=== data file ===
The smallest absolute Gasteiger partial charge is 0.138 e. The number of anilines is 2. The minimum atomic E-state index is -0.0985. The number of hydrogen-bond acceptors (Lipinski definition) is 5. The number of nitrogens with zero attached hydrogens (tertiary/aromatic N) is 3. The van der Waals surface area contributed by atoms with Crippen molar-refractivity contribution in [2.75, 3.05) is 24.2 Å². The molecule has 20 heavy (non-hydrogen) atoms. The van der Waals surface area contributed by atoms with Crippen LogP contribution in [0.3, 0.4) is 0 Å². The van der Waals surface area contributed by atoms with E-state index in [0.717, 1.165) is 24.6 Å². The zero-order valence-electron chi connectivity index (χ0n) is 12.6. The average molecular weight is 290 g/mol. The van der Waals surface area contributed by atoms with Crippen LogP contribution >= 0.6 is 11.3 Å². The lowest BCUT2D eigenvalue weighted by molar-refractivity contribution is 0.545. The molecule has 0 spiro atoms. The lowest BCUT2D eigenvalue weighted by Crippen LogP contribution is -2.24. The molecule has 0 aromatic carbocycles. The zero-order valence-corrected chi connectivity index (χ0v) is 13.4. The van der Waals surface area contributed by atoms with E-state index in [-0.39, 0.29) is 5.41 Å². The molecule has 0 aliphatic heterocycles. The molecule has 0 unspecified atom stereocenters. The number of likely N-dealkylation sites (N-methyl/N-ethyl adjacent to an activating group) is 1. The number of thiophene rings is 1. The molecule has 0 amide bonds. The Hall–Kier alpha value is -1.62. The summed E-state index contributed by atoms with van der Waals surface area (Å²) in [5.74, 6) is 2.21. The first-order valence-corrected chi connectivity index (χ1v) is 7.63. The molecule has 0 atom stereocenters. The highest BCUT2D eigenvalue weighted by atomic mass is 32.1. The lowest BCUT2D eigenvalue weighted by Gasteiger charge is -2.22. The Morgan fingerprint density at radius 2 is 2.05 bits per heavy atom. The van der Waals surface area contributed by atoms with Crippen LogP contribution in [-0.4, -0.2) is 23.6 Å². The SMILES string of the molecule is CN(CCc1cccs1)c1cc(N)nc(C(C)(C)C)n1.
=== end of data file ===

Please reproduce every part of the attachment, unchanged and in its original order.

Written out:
The smallest absolute Gasteiger partial charge is 0.138 e. The number of anilines is 2. The minimum atomic E-state index is -0.0985. The number of hydrogen-bond acceptors (Lipinski definition) is 5. The number of nitrogens with zero attached hydrogens (tertiary/aromatic N) is 3. The van der Waals surface area contributed by atoms with Crippen molar-refractivity contribution in [2.75, 3.05) is 24.2 Å². The molecule has 20 heavy (non-hydrogen) atoms. The van der Waals surface area contributed by atoms with Crippen LogP contribution in [0.3, 0.4) is 0 Å². The van der Waals surface area contributed by atoms with E-state index in [0.717, 1.165) is 24.6 Å². The zero-order valence-electron chi connectivity index (χ0n) is 12.6. The average molecular weight is 290 g/mol. The van der Waals surface area contributed by atoms with Crippen LogP contribution >= 0.6 is 11.3 Å². The lowest BCUT2D eigenvalue weighted by molar-refractivity contribution is 0.545. The molecule has 0 spiro atoms. The lowest BCUT2D eigenvalue weighted by Crippen LogP contribution is -2.24. The molecule has 0 aromatic carbocycles. The zero-order valence-corrected chi connectivity index (χ0v) is 13.4. The van der Waals surface area contributed by atoms with E-state index in [-0.39, 0.29) is 5.41 Å². The molecule has 0 aliphatic heterocycles. The molecule has 0 unspecified atom stereocenters. The number of likely N-dealkylation sites (N-methyl/N-ethyl adjacent to an activating group) is 1. The number of thiophene rings is 1. The molecule has 0 amide bonds. The Hall–Kier alpha value is -1.62. The summed E-state index contributed by atoms with van der Waals surface area (Å²) in [5.74, 6) is 2.21. The first-order valence-corrected chi connectivity index (χ1v) is 7.63. The molecule has 0 atom stereocenters. The highest BCUT2D eigenvalue weighted by atomic mass is 32.1. The lowest BCUT2D eigenvalue weighted by Gasteiger charge is -2.22. The Morgan fingerprint density at radius 2 is 2.05 bits per heavy atom. The van der Waals surface area contributed by atoms with Crippen LogP contribution in [-0.4, -0.2) is 23.6 Å². The SMILES string of the molecule is CN(CCc1cccs1)c1cc(N)nc(C(C)(C)C)n1.